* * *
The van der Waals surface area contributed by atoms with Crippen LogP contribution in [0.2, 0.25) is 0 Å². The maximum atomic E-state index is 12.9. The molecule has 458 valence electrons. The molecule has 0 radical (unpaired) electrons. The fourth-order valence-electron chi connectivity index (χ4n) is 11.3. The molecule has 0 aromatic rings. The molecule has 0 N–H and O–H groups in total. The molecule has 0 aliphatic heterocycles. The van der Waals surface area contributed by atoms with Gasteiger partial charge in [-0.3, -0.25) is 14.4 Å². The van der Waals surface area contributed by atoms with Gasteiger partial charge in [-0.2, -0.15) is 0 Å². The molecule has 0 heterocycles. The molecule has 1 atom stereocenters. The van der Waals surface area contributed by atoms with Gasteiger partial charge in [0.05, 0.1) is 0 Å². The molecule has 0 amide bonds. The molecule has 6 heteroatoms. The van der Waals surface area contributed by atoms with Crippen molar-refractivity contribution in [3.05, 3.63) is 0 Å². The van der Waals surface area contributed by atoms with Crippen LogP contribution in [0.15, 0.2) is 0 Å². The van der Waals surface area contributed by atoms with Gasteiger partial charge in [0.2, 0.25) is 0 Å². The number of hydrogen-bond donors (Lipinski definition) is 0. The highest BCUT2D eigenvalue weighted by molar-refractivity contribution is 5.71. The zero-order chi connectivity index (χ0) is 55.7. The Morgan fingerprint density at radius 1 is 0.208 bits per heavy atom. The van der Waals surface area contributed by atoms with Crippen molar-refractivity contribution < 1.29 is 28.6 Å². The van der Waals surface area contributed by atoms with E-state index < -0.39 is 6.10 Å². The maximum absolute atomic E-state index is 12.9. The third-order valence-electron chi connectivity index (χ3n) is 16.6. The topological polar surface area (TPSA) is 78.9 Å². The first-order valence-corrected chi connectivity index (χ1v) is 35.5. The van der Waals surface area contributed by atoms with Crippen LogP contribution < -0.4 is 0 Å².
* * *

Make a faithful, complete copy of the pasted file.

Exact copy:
The van der Waals surface area contributed by atoms with Crippen LogP contribution in [0.2, 0.25) is 0 Å². The maximum atomic E-state index is 12.9. The molecule has 458 valence electrons. The molecule has 0 radical (unpaired) electrons. The fourth-order valence-electron chi connectivity index (χ4n) is 11.3. The molecule has 0 aromatic rings. The molecule has 0 N–H and O–H groups in total. The molecule has 0 aliphatic heterocycles. The van der Waals surface area contributed by atoms with Gasteiger partial charge in [-0.3, -0.25) is 14.4 Å². The van der Waals surface area contributed by atoms with Gasteiger partial charge in [-0.2, -0.15) is 0 Å². The molecule has 0 heterocycles. The molecule has 1 atom stereocenters. The van der Waals surface area contributed by atoms with Gasteiger partial charge in [0.05, 0.1) is 0 Å². The molecule has 0 amide bonds. The molecule has 6 heteroatoms. The van der Waals surface area contributed by atoms with Crippen molar-refractivity contribution in [3.05, 3.63) is 0 Å². The van der Waals surface area contributed by atoms with Crippen LogP contribution in [0.15, 0.2) is 0 Å². The van der Waals surface area contributed by atoms with Gasteiger partial charge in [0.2, 0.25) is 0 Å². The number of hydrogen-bond donors (Lipinski definition) is 0. The highest BCUT2D eigenvalue weighted by molar-refractivity contribution is 5.71. The zero-order chi connectivity index (χ0) is 55.7. The Morgan fingerprint density at radius 1 is 0.208 bits per heavy atom. The van der Waals surface area contributed by atoms with Crippen molar-refractivity contribution < 1.29 is 28.6 Å². The van der Waals surface area contributed by atoms with E-state index < -0.39 is 6.10 Å². The maximum absolute atomic E-state index is 12.9. The third-order valence-electron chi connectivity index (χ3n) is 16.6. The topological polar surface area (TPSA) is 78.9 Å². The first-order valence-corrected chi connectivity index (χ1v) is 35.5. The van der Waals surface area contributed by atoms with Crippen LogP contribution < -0.4 is 0 Å².